A new Gallup poll shows the U.S. currently has the lowest percentage of uninsured Americans since 2008. It's particularly important for the broker and adviser community to consider the health and economic impact of this fact, as we head into the second half of the year and toward open enrollment for 2015 insurance coverage.

As author Steven Brill writes in Time recently, there are new cliffs that must be conquered in the quest for insurance coverage and affordable care, and some may rise up in the not-so-distant future. There are the inequities in the subsidies offered to folks on the Affordable Care Act’s health insurance exchanges based upon their salaries.

In one scenario, a couple making less than $94,200 a year will receive a subsidy for the plan they choose, and a couple making even one dollar more will not. This matters as the Internal Revenue Service starts to tally reported income versus actual and adjustments (and overcoming any reporting mistakes) and will charge folks who misreported their earnings or earned more than the qualifying amount for the subsidy. And, they’ll have to pay it back.

If the hypothetical couple (both under the age of 65) instead live in my home state of Florida, they can make up to $62,040 and still receive a subsidy. But, one dollar more and they lose that subsidy — which amounts to $9,024, or 17% of their income. Paybacks are not fun.

Hence, a remarkable opportunity for the broker and adviser community arises, which I will walk you through:

1.People do not like end-of-year surprises that spoil holiday gift giving, such as losing 17% of their hard-earned cash.

  1. People will be surprised to learn that this is coming.
  2. People will become less engaged, less adherent to behaviors such as managing chronic care or getting prevention screens that matter. This will lead to still-higher costs, particularly if they haven't met their deductibles.
  3. Brokers/advisers can build a business case and outreach for new clients to save them from angst at the end of 2014.
  4. Brokers/advisers can build a business case for existing employers that they currently service, particularly if the clients have employees who are over age 65 (and therefore have income to manage that could result in the Social Security paybacks) or who are low-wage earners with second jobs (and therefore have to watch how much income they make to avoid deductible exclusions and potential paybacks).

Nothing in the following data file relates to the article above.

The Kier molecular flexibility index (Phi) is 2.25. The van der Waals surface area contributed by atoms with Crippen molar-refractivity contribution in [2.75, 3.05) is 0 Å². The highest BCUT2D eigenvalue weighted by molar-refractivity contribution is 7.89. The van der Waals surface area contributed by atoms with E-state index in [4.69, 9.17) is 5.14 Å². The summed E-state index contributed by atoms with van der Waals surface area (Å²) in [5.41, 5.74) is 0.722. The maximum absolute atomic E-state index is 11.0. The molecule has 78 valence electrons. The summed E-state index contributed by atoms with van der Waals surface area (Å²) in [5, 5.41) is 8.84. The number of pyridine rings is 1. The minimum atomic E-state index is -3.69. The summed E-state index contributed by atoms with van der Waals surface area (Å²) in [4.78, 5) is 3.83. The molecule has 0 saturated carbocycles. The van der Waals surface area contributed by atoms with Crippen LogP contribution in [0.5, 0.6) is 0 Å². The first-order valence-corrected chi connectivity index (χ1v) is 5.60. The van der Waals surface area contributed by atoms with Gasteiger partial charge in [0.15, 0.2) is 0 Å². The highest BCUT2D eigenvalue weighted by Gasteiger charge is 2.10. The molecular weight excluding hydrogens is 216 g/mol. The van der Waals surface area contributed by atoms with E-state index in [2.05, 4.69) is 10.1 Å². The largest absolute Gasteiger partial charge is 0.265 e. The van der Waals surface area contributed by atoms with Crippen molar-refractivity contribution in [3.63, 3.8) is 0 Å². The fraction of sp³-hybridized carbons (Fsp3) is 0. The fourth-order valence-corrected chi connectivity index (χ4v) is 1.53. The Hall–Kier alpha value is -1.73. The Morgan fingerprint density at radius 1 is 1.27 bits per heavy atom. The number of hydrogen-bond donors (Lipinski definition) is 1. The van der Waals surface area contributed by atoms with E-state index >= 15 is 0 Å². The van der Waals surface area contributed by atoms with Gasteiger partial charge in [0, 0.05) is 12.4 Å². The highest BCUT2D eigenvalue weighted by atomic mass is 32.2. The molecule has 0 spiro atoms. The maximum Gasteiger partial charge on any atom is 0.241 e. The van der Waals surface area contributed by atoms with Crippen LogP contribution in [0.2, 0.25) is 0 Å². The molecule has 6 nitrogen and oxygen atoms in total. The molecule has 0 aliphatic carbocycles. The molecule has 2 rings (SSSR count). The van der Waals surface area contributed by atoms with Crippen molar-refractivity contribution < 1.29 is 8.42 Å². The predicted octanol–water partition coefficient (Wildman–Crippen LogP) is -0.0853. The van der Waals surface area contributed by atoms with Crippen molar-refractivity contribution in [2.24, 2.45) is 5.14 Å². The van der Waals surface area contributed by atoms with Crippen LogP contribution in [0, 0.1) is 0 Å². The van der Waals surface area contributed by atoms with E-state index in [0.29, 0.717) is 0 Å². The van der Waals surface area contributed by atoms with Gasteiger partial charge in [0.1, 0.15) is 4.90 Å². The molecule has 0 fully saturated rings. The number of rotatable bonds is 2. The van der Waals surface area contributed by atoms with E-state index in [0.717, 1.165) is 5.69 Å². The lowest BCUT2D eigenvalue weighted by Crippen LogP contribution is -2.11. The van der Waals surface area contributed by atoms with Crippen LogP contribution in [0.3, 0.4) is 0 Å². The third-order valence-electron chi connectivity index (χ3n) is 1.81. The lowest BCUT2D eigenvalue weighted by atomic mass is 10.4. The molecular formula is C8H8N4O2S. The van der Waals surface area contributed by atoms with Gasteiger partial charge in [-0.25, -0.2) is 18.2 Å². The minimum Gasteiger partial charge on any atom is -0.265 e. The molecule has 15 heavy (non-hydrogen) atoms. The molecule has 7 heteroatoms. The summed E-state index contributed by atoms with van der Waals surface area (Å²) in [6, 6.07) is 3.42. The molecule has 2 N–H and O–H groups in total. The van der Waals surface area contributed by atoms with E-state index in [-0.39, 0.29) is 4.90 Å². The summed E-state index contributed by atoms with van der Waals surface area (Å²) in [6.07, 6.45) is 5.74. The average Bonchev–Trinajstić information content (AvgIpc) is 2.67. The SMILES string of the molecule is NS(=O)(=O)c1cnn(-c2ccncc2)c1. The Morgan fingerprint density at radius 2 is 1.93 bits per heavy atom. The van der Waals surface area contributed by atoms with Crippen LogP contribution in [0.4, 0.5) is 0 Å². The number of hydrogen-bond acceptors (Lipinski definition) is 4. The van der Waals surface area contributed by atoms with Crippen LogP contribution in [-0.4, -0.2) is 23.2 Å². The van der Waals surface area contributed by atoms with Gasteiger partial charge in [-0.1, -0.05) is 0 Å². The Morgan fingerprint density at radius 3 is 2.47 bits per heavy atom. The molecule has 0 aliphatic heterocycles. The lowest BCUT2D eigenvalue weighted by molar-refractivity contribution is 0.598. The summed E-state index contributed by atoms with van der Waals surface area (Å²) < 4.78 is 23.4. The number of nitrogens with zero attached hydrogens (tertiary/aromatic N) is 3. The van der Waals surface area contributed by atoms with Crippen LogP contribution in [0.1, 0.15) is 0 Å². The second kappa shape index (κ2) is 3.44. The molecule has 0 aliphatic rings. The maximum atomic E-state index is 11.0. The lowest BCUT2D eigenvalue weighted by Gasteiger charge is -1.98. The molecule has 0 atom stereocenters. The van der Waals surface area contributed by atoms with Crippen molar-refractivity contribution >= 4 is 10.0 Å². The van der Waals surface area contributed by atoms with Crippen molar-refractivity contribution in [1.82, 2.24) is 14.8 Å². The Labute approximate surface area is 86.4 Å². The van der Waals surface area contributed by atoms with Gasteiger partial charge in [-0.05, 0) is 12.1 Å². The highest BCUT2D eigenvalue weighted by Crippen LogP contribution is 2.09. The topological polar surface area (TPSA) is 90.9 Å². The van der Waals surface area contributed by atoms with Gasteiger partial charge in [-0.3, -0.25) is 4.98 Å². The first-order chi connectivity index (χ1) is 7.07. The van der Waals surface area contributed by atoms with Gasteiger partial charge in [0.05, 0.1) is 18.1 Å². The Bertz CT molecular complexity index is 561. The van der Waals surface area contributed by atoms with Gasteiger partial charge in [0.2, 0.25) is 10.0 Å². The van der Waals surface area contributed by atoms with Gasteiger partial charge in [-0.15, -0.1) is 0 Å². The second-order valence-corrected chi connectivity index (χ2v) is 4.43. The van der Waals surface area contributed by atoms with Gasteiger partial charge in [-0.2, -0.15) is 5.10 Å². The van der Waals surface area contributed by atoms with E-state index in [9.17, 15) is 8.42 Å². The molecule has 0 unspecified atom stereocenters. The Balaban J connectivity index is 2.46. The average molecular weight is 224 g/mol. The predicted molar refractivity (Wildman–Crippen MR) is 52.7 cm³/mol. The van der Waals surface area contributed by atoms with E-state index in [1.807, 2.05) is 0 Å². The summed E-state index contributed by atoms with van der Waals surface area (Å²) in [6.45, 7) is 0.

5. Brokers/advisers can build new business within existing plan sponsors and individual clients by developing protocols and services for lowering out of pocket costs, tracking deductibles, and choosing care wisely.

I've never believed that the Affordable Care Act would destroy the broker/adviser business, but that the business growth would come from new ideas, new health plan designs and individual guidance. This is one of the first opportunities and a heads-up to colleagues in the consulting world to embrace opportunities to discuss these issues with current and new clients.
For me, the real acceleration in health access and decline in total costs will occur next year and beyond, as telehealth, digital communication and electronic health record access by patients expand. I'm focusing my efforts on my core competencies of population health management, using data to look forward (not just claims to look backward) and envision the future of affordable, accessible, predictable health care that delivers sustainable health. What was before — an inefficient, inaccessible (for some) and unaffordable (for most, including US businesses) — is developing into the vision we all saw: safe, affordable, preventive and predictable care. My goal is to push the innovation that will expand this vision. I'll look forward to hearing from you on your successes, too! 

Nayer is a speaker, strategist with the Center of Health Engagement. She can be reached at cyndyn@me.com.

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